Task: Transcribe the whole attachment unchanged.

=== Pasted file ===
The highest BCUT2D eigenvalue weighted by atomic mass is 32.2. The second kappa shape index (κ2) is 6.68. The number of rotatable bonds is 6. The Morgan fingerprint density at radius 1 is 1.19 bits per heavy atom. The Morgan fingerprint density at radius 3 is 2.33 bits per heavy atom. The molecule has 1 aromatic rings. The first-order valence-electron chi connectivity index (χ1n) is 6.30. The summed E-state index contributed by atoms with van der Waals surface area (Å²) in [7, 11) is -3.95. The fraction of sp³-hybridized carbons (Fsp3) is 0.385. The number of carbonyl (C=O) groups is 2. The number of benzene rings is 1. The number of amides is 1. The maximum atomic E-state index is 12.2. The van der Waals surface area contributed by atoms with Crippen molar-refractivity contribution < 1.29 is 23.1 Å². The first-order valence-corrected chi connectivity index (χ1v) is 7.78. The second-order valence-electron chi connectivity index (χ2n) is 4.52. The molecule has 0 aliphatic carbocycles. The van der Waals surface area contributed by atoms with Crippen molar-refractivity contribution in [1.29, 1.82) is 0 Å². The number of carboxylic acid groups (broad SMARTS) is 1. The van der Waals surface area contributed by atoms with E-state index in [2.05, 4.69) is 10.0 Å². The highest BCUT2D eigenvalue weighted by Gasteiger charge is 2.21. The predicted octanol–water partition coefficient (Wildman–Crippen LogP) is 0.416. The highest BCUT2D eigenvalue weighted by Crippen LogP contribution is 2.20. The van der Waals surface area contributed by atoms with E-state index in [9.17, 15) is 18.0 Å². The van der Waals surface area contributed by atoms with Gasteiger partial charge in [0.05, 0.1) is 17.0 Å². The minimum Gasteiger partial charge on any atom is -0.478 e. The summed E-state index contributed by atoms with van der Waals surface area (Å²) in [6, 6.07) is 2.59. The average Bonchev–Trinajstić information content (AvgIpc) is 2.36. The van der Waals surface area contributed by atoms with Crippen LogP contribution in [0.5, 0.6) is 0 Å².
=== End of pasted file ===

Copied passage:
The highest BCUT2D eigenvalue weighted by atomic mass is 32.2. The second kappa shape index (κ2) is 6.68. The number of rotatable bonds is 6. The Morgan fingerprint density at radius 1 is 1.19 bits per heavy atom. The Morgan fingerprint density at radius 3 is 2.33 bits per heavy atom. The molecule has 1 aromatic rings. The first-order valence-electron chi connectivity index (χ1n) is 6.30. The summed E-state index contributed by atoms with van der Waals surface area (Å²) in [7, 11) is -3.95. The fraction of sp³-hybridized carbons (Fsp3) is 0.385. The number of carbonyl (C=O) groups is 2. The number of benzene rings is 1. The number of amides is 1. The maximum atomic E-state index is 12.2. The van der Waals surface area contributed by atoms with Crippen molar-refractivity contribution < 1.29 is 23.1 Å². The first-order valence-corrected chi connectivity index (χ1v) is 7.78. The second-order valence-electron chi connectivity index (χ2n) is 4.52. The molecule has 0 aliphatic carbocycles. The van der Waals surface area contributed by atoms with Crippen molar-refractivity contribution in [1.29, 1.82) is 0 Å². The number of carboxylic acid groups (broad SMARTS) is 1. The van der Waals surface area contributed by atoms with E-state index in [2.05, 4.69) is 10.0 Å². The highest BCUT2D eigenvalue weighted by Gasteiger charge is 2.21. The predicted octanol–water partition coefficient (Wildman–Crippen LogP) is 0.416. The highest BCUT2D eigenvalue weighted by Crippen LogP contribution is 2.20. The van der Waals surface area contributed by atoms with E-state index in [9.17, 15) is 18.0 Å². The van der Waals surface area contributed by atoms with Gasteiger partial charge in [0.05, 0.1) is 17.0 Å². The minimum Gasteiger partial charge on any atom is -0.478 e. The summed E-state index contributed by atoms with van der Waals surface area (Å²) in [6, 6.07) is 2.59. The average Bonchev–Trinajstić information content (AvgIpc) is 2.36. The van der Waals surface area contributed by atoms with Crippen LogP contribution in [0.5, 0.6) is 0 Å².